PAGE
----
The community of Bridgeland/Riverside is located immediately northeast of downtown Calgary. The community of Riverside was established by Russian-German immigrants during Calgary's first population boom in the 1880s, when Riverside was known as Germantown. At the beginning of the 20th century, immigrants were mostly of Italian and Ukrainian origin. Riverside incorporated as a village on July 6, 1903, and was subsequently annexed by the City of Calgary in 1910. In 1908, the Bridgeland - Riverside Community Association was founded. A Red Light District survived in the neighbourhood until the First World War. In 1910, the Calgary General Hospital was built in this area. It was closed in 1997 and was demolished in 1998. Parts of lower Bridgeland were popularly known as "Little Italy" in emulation of similarly named enclaves in other cities of immigrants of Italian stock. The concentration of Italian bakeries, restaurants and groceries has diminished over time but the strip along 1st Avenue NE is sometimes still referred to by this name. The community is ideally located within walking distance to downtown Calgary and conveniently situated on the LRT line.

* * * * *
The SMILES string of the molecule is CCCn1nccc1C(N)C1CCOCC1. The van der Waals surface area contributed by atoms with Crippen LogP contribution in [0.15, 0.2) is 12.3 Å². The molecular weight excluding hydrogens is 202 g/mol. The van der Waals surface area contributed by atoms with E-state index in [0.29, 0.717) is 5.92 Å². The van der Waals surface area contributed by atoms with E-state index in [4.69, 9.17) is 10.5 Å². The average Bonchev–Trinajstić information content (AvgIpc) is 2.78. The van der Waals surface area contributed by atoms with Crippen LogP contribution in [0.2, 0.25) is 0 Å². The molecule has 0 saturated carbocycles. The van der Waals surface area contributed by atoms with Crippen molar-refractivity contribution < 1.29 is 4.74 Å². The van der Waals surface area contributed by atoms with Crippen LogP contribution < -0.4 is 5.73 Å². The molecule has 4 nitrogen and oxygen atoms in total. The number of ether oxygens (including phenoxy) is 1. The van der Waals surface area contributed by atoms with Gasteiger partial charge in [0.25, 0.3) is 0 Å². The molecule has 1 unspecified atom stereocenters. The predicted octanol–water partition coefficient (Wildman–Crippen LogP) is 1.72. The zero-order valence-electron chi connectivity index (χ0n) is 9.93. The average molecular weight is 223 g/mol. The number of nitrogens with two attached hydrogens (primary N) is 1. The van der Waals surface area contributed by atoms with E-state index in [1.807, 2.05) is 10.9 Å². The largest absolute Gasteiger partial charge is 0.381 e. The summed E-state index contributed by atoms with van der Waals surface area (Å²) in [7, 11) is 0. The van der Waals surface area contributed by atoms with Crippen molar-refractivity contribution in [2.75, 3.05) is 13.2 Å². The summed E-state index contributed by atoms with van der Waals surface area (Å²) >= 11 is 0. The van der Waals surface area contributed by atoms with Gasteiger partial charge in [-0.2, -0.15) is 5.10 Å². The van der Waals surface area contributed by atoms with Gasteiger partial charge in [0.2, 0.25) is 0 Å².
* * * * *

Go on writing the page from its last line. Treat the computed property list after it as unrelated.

The community is bounded by to the north by 7 Avenue, 9A Street and 8 Avenue, Nose Creek to the east, the Bow River to the south and 1 Street to the west.
School zones may be adjusted by both the public and or catholic school boards, visit the links above to confirm the most current information
Click here for a breakdown of social statistics for this culturally diverse community, including such details as income, age, marital status and population diversity.